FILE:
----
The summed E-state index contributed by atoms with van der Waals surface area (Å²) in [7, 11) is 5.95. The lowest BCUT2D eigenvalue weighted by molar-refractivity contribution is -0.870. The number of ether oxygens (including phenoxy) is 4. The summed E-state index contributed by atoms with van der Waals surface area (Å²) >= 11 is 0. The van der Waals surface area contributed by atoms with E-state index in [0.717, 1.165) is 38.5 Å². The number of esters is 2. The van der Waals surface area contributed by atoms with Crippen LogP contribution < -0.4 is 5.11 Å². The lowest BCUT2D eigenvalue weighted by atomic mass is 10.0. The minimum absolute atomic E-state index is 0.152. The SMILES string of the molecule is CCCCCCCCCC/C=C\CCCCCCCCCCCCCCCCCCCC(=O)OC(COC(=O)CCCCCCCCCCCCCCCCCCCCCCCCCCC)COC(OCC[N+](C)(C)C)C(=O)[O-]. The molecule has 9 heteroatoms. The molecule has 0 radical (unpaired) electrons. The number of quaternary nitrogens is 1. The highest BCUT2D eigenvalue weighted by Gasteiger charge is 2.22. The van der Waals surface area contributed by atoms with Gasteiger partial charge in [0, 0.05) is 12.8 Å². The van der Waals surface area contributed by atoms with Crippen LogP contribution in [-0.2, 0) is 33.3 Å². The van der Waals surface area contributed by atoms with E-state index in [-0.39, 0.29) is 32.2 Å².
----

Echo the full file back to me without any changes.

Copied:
The summed E-state index contributed by atoms with van der Waals surface area (Å²) in [7, 11) is 5.95. The lowest BCUT2D eigenvalue weighted by molar-refractivity contribution is -0.870. The number of ether oxygens (including phenoxy) is 4. The summed E-state index contributed by atoms with van der Waals surface area (Å²) >= 11 is 0. The van der Waals surface area contributed by atoms with E-state index in [0.717, 1.165) is 38.5 Å². The number of esters is 2. The van der Waals surface area contributed by atoms with Crippen LogP contribution < -0.4 is 5.11 Å². The lowest BCUT2D eigenvalue weighted by atomic mass is 10.0. The minimum absolute atomic E-state index is 0.152. The SMILES string of the molecule is CCCCCCCCCC/C=C\CCCCCCCCCCCCCCCCCCCC(=O)OC(COC(=O)CCCCCCCCCCCCCCCCCCCCCCCCCCC)COC(OCC[N+](C)(C)C)C(=O)[O-]. The molecule has 9 heteroatoms. The molecule has 0 radical (unpaired) electrons. The number of quaternary nitrogens is 1. The highest BCUT2D eigenvalue weighted by Gasteiger charge is 2.22. The van der Waals surface area contributed by atoms with Gasteiger partial charge in [0, 0.05) is 12.8 Å². The van der Waals surface area contributed by atoms with Crippen LogP contribution in [-0.2, 0) is 33.3 Å². The van der Waals surface area contributed by atoms with E-state index in [-0.39, 0.29) is 32.2 Å².